4. Outline Post Sale Activity – Be aware that all the discussions leading to a deal can dilute the knowledge on what happens next. The post sale activity can have a huge impact on the desire to sign. For example, what is the lead time to delivery? If the prospect needs your offering for something in particular will they have it in time if they wait to sign? What is the payment terms? Think and offer support from an Account Management and Operational perspective to accelerate signing.
  5. Be Different - You will be amazed how these 4 steps will make you seem different in your approach. Really think about what else you can do to be different. It could be as simple as having eye catching Subject Lines in emails or, for example, send thought leadership pieces to those not in discussions that will be involved in the process like the Accounts Payable team.
Working towards reaching personal or company targets at the end of the quarter does not need to be a race or a time that increases your chance of heart failure. There will be pressure from within, dont ignore this, be comfortable though with what actions you are taking. Be holistic and methodical in your approach and you will increase your chances of success.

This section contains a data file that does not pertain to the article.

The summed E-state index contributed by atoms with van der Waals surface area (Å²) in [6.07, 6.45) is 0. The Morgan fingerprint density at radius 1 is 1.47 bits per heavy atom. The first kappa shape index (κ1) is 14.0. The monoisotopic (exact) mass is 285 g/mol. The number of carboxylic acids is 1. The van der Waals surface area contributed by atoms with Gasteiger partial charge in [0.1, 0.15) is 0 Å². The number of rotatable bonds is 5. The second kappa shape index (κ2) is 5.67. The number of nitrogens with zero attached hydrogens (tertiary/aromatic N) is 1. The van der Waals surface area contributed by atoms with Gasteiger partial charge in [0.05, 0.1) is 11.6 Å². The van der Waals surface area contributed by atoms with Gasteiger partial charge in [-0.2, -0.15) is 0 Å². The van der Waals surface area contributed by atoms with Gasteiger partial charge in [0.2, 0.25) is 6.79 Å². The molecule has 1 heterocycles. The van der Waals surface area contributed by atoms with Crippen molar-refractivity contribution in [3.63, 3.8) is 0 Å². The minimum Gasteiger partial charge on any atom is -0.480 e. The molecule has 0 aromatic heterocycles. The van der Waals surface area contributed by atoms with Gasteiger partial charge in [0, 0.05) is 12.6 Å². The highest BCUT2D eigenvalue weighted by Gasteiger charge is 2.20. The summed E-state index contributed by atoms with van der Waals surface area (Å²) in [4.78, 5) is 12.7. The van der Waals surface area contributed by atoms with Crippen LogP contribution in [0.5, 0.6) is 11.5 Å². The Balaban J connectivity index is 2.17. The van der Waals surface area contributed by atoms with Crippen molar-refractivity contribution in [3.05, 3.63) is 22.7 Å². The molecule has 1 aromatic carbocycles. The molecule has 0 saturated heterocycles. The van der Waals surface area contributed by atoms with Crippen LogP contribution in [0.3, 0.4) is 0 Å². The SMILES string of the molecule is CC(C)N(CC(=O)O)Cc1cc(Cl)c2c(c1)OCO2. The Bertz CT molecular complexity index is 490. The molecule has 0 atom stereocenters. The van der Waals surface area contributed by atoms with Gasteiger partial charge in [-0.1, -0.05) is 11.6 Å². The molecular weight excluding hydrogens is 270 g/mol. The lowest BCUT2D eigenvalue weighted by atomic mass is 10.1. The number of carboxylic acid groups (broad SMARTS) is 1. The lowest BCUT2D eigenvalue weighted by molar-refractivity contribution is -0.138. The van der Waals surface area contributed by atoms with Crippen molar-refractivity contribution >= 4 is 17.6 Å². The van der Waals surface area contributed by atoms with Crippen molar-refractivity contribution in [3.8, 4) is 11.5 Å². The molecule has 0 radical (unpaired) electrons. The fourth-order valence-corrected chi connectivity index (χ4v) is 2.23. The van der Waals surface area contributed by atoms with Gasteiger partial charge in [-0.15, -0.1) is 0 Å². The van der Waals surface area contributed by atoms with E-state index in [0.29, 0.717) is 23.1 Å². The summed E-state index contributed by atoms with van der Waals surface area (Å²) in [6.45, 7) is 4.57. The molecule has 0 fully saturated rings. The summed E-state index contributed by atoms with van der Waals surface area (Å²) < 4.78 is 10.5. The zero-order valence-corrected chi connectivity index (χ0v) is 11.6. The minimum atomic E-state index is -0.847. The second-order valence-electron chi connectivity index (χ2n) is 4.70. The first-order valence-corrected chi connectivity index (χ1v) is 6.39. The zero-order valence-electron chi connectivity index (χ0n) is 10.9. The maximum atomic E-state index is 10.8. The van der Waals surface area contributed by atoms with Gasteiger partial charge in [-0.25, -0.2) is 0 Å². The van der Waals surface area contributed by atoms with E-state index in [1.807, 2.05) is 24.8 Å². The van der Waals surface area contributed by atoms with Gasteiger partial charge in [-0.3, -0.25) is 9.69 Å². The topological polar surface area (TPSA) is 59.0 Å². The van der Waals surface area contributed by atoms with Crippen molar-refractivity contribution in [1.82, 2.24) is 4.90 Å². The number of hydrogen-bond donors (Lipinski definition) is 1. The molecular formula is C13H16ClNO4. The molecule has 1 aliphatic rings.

Wednesday, March 21, 2012

Should I Choose a Help Desk Software Application?


Customer service is a critical element in business, and being able to provide customers with assistance when they need it is a key aspect of it. When a customer contacts your company for help, you need to ask yourself if customer service and help desk representatives can answer the customer’s question quickly and accurately.